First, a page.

I read the legislative regulation of Coptic communal organization alongside laws passed in the same year that reformed Islamic educational institutions and heightened the power of Egyptian Jewish notables at the expense of their religious leadership. In spite of the timing of these laws, they have typically not been considered together. I argue that these laws constituted a larger current of Egyptian government efforts to regulate religious communities and their institutions of authority in line with both the promises and the threats of popular politics in the post-independence liberal era. In 1927, this was given urgency due to fears over “reactionism” in the face of the declining health of Wafd party leader and nationalist icon Saad Zaghloul and the prospects of a more factionalized political future. The overall effect of these laws was to make questions of religious authority legible to the logic of the Egyptian government’s legislative regime and to codify religious community as an object of state governance.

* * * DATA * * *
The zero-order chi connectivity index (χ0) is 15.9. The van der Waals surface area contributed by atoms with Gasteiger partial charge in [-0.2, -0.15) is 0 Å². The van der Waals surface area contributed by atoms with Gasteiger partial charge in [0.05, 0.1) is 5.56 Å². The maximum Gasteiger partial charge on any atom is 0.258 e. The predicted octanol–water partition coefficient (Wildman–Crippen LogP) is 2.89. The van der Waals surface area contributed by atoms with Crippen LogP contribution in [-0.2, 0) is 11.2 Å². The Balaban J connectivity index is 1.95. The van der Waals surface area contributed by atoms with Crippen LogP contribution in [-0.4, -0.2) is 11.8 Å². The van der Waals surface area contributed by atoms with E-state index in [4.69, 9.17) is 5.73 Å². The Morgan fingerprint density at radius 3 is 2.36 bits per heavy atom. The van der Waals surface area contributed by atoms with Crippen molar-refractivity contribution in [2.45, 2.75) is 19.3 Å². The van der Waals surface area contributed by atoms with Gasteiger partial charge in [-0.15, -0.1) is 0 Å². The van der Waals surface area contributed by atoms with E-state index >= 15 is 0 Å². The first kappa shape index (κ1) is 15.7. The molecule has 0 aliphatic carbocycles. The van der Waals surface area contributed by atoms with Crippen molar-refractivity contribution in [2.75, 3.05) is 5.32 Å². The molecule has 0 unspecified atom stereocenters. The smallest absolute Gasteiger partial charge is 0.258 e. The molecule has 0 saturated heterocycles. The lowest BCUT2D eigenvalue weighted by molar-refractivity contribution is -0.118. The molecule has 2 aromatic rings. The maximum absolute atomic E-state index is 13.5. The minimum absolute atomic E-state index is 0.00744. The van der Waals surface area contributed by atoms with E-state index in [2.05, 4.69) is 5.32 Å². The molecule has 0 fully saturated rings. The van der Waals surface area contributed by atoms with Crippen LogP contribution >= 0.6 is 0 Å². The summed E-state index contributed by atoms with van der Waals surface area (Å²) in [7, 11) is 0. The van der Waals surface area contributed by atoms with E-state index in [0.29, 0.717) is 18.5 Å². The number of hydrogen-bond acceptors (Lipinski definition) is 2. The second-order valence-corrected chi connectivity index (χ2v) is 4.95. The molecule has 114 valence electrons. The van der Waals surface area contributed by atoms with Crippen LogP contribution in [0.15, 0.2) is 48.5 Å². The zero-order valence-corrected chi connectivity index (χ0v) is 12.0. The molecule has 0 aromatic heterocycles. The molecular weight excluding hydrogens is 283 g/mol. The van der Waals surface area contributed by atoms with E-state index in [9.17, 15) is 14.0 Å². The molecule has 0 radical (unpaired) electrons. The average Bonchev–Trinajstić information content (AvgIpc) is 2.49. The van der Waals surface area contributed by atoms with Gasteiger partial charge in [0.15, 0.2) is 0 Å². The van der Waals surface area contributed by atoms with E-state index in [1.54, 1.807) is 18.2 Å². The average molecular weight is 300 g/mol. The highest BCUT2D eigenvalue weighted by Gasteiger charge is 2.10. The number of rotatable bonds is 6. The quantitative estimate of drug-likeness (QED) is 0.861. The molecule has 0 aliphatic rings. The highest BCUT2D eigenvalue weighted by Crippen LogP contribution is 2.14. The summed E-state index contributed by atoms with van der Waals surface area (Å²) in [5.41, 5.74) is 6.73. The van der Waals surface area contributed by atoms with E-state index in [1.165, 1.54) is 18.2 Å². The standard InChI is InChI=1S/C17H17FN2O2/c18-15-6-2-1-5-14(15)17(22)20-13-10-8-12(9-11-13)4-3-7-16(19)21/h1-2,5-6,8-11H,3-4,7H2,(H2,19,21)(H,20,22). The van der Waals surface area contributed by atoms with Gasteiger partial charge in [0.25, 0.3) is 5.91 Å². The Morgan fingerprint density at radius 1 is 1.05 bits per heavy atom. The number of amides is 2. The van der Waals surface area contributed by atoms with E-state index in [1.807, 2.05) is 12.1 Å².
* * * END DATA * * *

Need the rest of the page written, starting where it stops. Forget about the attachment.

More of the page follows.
Towards the end of the nineteenth century, the Cairo-based Ottoman historian and man of letters Jurji Zaydan (1861–1914) received countless letters from scholars and laypeople across the Muslim world. They warned the prominent founder of al-Hilal against writing Islamic history within the narrative form of the modern Arabic novel. Zaydan, coming from a Syrian Orthodox working-class background and committed to social and political equality of Ottoman religious and ethnic communities, argued that it was impossible for him to abandon either “Islamic” history or the novel form. Instead, he continued to write a total of 22 novels that were enthusiastically translated by his readership into multiple languages, and which he promoted as works of history under the title “The Islamic History Series.” Contemporary debates around Zaydan’s work were not isolated, but rather an integral part of Arabic intellectual discourses on who could write and make claims over the historical record. Dialogue between supportive and critical readers engaging with Zaydan’s project highlight the uniqueness of his intervention in shaping the Islamic past towards socio-political change in the Ottoman present. Zaydan’s rich and contentious works of historical fiction, and the public debates surrounding their production, provide a glimpse into the intellectual, social, and political struggle for reform that shaped his generation. Further, his novels shed new light on the nahda, whose popular productions have often been ignored in favor of “high” literature and scholarship. This paper examines how Zaydan’s project of rendering Islamic history and its classical and medieval texts within a fictionalized narrative form challenged the normalization of history as part of modern Islamic sciences and negotiated a non-sectarian reformist vision grounded in Ottomanism. The paper situates Zaydan’s novels and the public debates they ignited within the broader context of Egyptian and Syrian Ottoman anxieties over shifting communal boundaries and belonging.